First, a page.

Fire Island business owners, who look to Independence Day as a kick-start to the summer tourist season, had plenty to celebrate Thursday.
Island businesses saw nearly as much holiday traffic this year as last, store owners said, as the summer population returns and the tiny resort finishes rebuilding after superstorm Sandy's devastation.
On Monday, Brookhaven town officials held a news conference publicizing the reopening of local establishments damaged by the storm. And in the past two days, Fire Island's population has quadrupled, said Lisa Nelson, a Manhattanite renting a property in Seaview since early June.
"When we came [in June], there was just frantic building," Nelson said as she basked in Thursday's sun with her sons, Eli, 8, and Teddy, 10, and their cockapoo, Tucker. "But it felt like [businesses] were confident they were going to put it together, so we were confident."
With the exception of Bayshore Cafe, all stores along the main drag in Ocean Beach, Fire Island's commercial center, have repaired their flood damage and reopened their doors.
The road to recovery wasn't cheap: Damage to Ron Smith's clothing boutique, A Summer Place, including ruined floors, display cabinets and merchandise amounting to as much as $90,000, Smith said.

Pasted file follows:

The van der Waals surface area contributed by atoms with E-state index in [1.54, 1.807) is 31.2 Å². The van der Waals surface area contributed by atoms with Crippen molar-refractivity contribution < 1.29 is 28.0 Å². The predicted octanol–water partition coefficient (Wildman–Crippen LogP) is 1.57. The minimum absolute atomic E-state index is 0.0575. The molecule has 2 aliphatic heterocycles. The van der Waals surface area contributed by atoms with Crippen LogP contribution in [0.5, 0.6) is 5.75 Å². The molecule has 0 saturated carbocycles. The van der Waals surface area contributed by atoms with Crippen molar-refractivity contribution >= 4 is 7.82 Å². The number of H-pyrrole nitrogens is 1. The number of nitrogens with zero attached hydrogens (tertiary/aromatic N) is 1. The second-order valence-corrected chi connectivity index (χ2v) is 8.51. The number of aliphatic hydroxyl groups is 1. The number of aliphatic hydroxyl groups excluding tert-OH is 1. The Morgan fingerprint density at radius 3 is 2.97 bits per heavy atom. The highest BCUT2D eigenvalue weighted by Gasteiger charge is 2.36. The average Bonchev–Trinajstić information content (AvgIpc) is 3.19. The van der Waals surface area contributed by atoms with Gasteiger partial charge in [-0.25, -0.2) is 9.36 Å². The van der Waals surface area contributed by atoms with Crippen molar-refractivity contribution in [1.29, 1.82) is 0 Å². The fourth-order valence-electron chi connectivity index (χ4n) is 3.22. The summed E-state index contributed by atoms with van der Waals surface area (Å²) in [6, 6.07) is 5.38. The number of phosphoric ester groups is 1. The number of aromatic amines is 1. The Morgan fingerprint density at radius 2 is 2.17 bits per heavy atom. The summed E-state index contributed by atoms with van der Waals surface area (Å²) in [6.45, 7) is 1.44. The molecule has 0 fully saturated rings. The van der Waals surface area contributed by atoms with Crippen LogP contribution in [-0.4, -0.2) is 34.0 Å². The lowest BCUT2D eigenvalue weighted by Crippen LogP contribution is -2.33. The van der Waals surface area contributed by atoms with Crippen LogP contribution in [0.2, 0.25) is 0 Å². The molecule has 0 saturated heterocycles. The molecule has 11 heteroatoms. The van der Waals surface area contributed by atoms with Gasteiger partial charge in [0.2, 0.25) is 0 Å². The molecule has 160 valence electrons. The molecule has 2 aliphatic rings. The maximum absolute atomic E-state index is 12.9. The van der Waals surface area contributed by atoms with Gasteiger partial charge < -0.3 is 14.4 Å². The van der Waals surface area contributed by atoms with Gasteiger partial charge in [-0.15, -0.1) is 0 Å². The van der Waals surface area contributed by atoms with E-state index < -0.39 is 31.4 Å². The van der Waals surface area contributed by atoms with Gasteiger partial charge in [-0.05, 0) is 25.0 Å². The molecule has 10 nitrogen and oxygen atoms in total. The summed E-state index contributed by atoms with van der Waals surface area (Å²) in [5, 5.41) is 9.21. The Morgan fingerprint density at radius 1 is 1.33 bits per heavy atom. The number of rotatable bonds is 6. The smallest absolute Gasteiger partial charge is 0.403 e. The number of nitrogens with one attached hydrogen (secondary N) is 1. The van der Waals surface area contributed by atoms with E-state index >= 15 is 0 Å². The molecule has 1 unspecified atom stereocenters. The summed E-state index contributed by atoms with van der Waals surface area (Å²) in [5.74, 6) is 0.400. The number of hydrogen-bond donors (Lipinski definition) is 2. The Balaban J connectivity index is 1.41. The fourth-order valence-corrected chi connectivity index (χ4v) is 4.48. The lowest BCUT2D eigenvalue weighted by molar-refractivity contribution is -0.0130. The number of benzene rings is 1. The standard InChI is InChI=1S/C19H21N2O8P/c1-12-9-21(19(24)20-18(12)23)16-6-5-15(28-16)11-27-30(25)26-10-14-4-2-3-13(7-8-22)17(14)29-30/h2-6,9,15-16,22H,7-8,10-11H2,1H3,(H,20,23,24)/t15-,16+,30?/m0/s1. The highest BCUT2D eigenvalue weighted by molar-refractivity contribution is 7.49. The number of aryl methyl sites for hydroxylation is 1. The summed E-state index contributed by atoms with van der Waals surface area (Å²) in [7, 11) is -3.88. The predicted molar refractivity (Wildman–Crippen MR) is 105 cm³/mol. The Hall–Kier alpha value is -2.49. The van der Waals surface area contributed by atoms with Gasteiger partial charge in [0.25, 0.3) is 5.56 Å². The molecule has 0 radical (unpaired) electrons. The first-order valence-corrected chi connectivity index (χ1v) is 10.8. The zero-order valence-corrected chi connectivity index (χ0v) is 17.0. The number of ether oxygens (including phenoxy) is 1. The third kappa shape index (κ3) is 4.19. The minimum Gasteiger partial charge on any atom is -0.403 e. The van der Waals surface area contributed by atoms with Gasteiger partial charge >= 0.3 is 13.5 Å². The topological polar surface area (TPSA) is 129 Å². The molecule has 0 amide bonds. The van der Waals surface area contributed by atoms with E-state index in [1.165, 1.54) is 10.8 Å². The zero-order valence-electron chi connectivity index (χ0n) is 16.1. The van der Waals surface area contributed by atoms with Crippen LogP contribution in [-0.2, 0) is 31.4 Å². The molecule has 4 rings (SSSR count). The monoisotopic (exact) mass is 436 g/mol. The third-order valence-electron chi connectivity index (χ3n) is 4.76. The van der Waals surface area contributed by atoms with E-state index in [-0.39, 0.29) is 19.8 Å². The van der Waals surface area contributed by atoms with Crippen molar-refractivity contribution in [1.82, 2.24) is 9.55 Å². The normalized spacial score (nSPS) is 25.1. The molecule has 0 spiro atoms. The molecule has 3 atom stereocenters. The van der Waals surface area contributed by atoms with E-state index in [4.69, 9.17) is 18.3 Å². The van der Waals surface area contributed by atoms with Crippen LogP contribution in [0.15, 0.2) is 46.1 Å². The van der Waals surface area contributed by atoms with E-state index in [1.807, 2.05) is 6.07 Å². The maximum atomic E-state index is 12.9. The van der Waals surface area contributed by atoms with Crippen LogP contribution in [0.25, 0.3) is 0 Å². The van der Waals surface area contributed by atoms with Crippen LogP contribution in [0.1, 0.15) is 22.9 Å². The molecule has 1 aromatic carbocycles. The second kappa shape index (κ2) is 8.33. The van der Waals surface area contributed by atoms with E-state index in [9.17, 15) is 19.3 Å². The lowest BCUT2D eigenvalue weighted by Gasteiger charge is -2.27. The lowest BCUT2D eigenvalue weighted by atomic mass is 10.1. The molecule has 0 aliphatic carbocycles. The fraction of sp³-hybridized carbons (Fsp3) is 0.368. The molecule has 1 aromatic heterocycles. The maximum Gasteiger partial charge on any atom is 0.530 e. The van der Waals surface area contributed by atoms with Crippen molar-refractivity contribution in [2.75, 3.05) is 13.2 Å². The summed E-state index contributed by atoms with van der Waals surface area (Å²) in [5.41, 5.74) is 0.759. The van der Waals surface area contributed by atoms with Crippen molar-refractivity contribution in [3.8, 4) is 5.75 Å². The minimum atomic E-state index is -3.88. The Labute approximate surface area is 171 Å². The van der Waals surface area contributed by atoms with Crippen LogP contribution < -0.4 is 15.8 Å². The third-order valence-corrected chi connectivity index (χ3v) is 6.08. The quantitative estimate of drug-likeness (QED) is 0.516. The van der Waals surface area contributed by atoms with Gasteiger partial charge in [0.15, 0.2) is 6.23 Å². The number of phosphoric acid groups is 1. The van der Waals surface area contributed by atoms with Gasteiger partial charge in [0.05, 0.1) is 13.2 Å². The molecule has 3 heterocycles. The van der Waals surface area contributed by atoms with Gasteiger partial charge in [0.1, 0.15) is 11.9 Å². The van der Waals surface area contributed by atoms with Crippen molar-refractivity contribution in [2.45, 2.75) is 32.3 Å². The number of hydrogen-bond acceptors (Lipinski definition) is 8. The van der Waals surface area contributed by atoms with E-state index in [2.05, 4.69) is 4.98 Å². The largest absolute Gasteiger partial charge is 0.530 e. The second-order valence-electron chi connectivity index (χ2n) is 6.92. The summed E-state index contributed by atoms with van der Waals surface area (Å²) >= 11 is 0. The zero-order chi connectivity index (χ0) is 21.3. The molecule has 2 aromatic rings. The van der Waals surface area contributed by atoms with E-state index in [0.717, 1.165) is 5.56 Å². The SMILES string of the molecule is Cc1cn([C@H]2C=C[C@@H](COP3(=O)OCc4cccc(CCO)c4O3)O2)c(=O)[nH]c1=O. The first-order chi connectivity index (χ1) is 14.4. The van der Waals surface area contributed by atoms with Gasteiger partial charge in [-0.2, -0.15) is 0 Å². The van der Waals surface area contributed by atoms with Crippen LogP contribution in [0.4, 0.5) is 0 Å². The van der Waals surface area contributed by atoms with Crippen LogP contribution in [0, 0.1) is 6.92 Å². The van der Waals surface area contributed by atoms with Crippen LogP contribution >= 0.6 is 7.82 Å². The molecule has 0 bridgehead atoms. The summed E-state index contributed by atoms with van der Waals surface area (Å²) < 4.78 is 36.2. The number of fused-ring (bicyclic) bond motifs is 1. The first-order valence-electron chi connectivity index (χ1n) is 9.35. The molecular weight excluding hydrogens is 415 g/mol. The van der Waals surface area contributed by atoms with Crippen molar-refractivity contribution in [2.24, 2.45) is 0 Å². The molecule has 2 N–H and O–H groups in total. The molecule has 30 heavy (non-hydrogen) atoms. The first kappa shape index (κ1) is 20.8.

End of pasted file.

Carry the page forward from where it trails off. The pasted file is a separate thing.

The upside of storm damage, Palms Hotel general manager Laura Mercogliano said, is "it's given businesses who haven't upgraded in many years an opportunity to do so." Long Islanders are curious to see how the "face of Fire Island" has changed, she said.
Restored businesses reported slow sales for June, but both owners and loyal customers attribute this to rainy weather.
"It's more about the weather than the storm, because I feel that everybody in the commercial district certainly worked all winter to get back and open," Smith said.
With temperatures in the 80s and sunny skies, July Fourth couldn't have showcased a recovered Fire Island any better, said Mermaid Market manager Michael Gerace. "The weather's really cooperating," he said, watching a steady flow of lunchtime customers at the sandwich counter.
On the west side of the community, Maguire's Bayfront Restaurant served an average lunch crowd, owner Jim Betz said. Nearby, the Castaway Bar and Grill was full of faces that owner Jon Randazzo didn't recognize. Many visitors this holiday were day trippers, not returning island renters and homeowners, Randazzo noted.
"There are a lot of homes that are not back in action, but this gives us hope for the rest of the season," said Randazzo, who owns four other eateries in Ocean Beach and who chaired Revive FI, a group created to inform seasonal tourists that Fire Island businesses would be open as usual this summer.
"It's been rough, but I try not to let it affect the spirit," said the West Islip native.